Plagues and Peoples, by William McNeill


Humanity has been at the mercy of disease forever – plagues have destroyed entire civilizations – but through custom, science, and medicine, we’ve learned so much about disease in recent centuries that its threat has faded somewhat from modern life.  Another way to say this might be that, while disease used to be perhaps the most important historical factor in the success or failure of societies, it no longer is.

Genghis Khan and the Making of the Modern World, by Jack Weatherford


In all four episodes of Context released so far, we’ve focused on big picture historical events; on how environment and economics and politics and science shaped the rise of the modern world.  History is chaotic, but it’s always been my impression that by focusing on patterns instead of persons, forces instead of figures, it’s easier to make some sense of it, to trace its general direction.  Jack Weatherford’s book from 2004, Genghis Khan, and the Making of the Modern World, provides an exception.  Genghis Khan was so influential that it’s worth zooming all the way in.

Scientific Culture and the Making of the Industrial West, by Margaret Jacob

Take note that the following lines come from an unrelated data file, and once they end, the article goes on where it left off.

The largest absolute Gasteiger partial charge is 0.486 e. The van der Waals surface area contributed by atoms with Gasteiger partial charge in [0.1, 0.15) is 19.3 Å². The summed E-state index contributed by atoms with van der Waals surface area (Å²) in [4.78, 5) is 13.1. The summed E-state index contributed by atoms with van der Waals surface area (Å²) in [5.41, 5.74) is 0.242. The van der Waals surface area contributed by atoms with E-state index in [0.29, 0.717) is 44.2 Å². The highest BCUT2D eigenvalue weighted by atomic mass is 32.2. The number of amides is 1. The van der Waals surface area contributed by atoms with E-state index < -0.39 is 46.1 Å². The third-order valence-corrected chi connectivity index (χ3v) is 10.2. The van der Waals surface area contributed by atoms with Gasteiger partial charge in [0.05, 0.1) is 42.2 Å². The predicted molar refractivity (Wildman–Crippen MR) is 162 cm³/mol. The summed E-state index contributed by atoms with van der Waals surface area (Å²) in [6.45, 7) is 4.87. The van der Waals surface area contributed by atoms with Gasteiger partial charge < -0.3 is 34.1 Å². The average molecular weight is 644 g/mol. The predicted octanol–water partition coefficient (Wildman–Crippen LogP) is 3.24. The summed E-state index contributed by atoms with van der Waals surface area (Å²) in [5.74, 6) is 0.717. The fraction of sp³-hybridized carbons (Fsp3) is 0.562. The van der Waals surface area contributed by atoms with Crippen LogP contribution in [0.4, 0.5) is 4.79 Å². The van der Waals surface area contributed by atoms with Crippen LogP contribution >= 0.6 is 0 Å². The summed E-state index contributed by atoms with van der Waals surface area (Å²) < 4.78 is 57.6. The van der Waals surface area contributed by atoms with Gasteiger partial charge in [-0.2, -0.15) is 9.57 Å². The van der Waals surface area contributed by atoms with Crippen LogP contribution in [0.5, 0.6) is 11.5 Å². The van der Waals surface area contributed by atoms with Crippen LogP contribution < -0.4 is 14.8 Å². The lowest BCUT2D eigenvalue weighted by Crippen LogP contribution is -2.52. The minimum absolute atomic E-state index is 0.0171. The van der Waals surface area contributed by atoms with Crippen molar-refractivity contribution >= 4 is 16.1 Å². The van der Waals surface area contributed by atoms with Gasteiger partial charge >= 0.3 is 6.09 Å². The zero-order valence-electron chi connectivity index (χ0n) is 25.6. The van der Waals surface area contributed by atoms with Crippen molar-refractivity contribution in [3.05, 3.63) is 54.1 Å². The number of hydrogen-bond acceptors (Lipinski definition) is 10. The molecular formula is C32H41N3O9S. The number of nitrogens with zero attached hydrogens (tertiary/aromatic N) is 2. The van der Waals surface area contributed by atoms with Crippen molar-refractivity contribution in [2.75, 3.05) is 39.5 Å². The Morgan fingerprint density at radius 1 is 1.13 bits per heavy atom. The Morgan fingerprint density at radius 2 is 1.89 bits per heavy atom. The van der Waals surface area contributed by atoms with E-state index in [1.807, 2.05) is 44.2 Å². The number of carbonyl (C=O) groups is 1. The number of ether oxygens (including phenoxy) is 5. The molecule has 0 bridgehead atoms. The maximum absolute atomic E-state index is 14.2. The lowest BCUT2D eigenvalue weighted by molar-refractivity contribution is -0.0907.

Today we’re discussing the book Scientific Culture and the Making of the Industrial West, by the historian of science Margaret Jacob, published in 1997. Jacob’s major scholarly contribution was in helping us to understand how scientific knowledge first became integrated into the culture of Europe through the 1600s and 1700s, and how the different social and political conditions of different European countries influenced the application of science to material prosperity. Ultimately, this enhances our understanding of the role of science in the Industrial Revolution, and provides deeper insight on why Britain’s distinctive approach to the utility of science enabled it to industrialize generations earlier than any other country.